So, I got to breadboarding with those findings in mind, and found that I had a pretty dirty little boost on my hands. I was happy with that and drew up this schematic on KiCAD.
The cap on the source (pin 3 of the JFET) lets AC through, whilst not affecting the DC biasing of the transistor.
I started with a 100K pot for the gain, and a 10K trim pot, but I got better results with an A50K pot and a 20K trim pot.
To bias the JFET, I turned the gain pot fully clockwise, then tweaked the trim pot so that it was at maximum volume. As you adjust the trimpot you’ll find there’s plenty of space where it sounds fine, but when you turn too far the guitar sounds gated and you lose volume when the gain is turned up.
The interesting thing I found when I applied the voltmeter to the drain is that when the gain is turned fully anticlockwise the drain is at 9V, when you get to full gain it drops down to 4.5V. I don’t have an oscilloscope at hand so I can’t be sure, but I think this means that at lower gain levels you get asymmetric clipping, which slowly becomes symmetric as you boost the gain rebiasing the JFET. I will come back to this theory in a later post.
Anyway, it was all sounding pretty good, but I decided to take it further. I decided to add a second BJT gain stage (see below), after the JFET and put it on a switch. RV3 is a trimpot.
I though it might be best to have an internal trim pot as a volume control, cos this thing is plenty loud. I have no idea why anyone would want to turn down, but some might.
The switch wouldn’t be activated when played, but I would still need to make sure that which ever way you played it (with or without the second stage on), there would be the proper pulldown resistors. The trimpot on the second stage does this if it is used. But what happens in the middle? Where does the switch go?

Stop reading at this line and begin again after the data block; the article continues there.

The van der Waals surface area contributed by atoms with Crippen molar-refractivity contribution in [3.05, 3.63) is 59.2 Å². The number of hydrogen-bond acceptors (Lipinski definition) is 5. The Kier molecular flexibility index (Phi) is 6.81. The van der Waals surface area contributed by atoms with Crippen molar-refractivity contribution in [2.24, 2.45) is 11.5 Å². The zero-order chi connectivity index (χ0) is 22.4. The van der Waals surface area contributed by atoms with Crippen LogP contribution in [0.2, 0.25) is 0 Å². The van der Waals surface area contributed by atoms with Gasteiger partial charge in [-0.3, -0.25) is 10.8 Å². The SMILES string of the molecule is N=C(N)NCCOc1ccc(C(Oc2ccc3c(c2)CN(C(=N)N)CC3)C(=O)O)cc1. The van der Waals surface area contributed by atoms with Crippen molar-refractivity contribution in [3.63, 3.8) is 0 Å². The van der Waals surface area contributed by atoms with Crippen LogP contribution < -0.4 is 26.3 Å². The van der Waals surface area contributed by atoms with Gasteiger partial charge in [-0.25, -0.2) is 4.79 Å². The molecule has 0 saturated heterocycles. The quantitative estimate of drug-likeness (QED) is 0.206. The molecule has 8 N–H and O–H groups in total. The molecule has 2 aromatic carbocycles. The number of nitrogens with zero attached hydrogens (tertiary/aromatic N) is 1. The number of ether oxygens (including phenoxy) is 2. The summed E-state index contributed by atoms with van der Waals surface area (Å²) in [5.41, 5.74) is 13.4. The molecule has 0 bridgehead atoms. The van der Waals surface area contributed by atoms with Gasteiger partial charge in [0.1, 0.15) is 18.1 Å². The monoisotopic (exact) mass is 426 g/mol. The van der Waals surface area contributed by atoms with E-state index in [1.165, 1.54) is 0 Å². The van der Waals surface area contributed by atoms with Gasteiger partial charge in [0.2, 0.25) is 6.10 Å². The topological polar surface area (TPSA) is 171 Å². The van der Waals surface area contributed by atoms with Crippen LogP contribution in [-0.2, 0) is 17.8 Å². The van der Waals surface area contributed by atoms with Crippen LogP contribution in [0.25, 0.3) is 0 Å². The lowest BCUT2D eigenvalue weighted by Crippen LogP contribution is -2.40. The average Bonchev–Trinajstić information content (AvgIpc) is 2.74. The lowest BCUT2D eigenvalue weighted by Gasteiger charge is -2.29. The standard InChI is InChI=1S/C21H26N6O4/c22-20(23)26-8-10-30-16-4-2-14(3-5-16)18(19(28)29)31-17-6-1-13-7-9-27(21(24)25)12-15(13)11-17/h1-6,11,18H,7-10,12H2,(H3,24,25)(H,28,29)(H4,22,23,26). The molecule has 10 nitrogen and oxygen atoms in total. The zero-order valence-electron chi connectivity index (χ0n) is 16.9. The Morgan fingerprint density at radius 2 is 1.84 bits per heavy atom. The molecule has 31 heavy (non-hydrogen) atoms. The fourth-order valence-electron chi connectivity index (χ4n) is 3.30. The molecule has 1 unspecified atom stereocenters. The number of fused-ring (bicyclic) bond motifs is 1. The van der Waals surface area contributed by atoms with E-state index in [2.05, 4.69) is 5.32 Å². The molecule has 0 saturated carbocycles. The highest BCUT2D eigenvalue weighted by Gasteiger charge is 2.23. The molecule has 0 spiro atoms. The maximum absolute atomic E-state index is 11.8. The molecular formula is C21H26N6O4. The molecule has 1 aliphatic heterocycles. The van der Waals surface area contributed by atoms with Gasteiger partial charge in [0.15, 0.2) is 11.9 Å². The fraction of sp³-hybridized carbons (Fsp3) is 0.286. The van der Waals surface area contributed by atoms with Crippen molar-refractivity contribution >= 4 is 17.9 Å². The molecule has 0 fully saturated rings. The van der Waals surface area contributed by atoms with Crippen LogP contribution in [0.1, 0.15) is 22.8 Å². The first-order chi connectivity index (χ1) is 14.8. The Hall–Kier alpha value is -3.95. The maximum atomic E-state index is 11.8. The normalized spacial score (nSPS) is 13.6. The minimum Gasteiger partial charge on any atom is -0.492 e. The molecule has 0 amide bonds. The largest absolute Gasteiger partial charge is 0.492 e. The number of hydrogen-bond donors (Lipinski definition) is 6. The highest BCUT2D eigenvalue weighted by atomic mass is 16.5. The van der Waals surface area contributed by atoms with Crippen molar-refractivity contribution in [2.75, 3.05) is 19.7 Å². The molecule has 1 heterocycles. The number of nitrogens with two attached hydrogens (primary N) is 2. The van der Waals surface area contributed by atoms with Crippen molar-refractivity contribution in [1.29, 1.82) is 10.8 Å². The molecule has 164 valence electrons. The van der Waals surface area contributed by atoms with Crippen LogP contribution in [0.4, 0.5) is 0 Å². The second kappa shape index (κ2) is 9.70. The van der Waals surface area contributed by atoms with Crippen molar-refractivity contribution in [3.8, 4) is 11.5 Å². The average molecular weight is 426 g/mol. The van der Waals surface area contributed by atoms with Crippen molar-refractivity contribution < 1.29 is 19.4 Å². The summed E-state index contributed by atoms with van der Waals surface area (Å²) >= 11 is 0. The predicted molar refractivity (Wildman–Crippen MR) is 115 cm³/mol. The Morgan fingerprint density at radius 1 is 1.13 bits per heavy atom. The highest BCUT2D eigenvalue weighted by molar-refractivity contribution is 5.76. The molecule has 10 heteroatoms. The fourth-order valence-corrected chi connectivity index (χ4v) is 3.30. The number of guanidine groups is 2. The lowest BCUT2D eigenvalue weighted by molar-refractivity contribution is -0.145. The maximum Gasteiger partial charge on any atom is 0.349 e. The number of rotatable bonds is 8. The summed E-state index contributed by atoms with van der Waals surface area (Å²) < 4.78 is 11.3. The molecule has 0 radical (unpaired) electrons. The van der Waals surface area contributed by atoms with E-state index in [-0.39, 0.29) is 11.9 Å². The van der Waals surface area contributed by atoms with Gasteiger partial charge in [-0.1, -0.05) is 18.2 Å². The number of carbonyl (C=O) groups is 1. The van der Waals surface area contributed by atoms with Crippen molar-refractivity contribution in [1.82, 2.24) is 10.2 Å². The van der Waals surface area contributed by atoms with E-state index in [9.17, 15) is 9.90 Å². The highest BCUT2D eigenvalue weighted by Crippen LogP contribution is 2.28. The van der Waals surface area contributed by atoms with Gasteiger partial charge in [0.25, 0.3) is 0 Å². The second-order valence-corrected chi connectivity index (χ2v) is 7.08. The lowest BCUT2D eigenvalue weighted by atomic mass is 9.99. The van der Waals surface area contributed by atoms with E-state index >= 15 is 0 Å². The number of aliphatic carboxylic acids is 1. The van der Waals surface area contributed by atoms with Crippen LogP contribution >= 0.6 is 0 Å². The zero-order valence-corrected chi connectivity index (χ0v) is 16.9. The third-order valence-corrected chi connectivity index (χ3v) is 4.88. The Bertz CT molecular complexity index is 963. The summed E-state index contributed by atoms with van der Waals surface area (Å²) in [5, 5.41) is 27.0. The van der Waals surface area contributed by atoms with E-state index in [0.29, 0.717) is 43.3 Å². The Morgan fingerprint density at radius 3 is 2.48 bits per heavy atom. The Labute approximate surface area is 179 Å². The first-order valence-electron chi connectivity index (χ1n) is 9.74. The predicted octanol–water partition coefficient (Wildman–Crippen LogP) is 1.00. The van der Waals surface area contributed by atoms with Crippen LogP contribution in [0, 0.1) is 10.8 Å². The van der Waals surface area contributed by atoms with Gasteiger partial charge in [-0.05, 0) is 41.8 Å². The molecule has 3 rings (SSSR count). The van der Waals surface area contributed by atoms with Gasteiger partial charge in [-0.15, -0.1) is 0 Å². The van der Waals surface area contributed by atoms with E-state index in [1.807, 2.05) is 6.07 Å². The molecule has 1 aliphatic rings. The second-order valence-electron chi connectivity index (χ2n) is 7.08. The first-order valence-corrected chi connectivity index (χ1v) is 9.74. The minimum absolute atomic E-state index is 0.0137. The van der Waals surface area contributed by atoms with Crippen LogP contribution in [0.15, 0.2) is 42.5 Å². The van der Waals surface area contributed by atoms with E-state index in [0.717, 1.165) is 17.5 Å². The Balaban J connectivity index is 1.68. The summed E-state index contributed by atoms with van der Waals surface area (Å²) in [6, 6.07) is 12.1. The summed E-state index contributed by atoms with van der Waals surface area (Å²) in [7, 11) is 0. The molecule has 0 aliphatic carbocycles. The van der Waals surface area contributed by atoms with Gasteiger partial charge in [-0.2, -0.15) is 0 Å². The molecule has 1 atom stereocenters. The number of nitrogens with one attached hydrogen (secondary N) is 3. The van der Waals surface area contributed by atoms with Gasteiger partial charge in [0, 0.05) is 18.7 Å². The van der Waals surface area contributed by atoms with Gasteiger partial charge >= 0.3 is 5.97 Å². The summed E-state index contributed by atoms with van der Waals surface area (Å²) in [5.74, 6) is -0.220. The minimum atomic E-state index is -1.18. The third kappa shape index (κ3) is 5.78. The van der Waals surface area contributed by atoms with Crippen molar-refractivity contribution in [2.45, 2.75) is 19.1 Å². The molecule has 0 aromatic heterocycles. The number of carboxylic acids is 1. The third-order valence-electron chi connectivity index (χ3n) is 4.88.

As you can see we have a 100K resistor from ‘out’ to ground in the first part as a pulldown resistor, and we have a 100K resistor from ‘in’ to ground in the second part to help bias the BJT. If we keep both of them then those two resistor in parallel will equal 50K, and this will mess up the BJT. So one of them needs to go! We need the first 100K as a pulldown, so we can’t get rid of it. I solved this with clever switch placement. See below.
When the second gain stage is not engaged, R2 is a pulldown resistor, and when we’re using both gain stages, it acts to bias the second transistor. I was pretty proud of myself for working that one out for some reason.
The Wee Fettle Boost was intended to be the start of a whole line of JFET boosts/ drives/ distortions/ fuzzes/ stickers, badges and mugs. This one turned out far dirtier than I had planned, but that was fine, I just had to change tack. Which you can read about in part 3, as well as Project 4 – The Fettle Drive and Project 5 – The Evil Twin.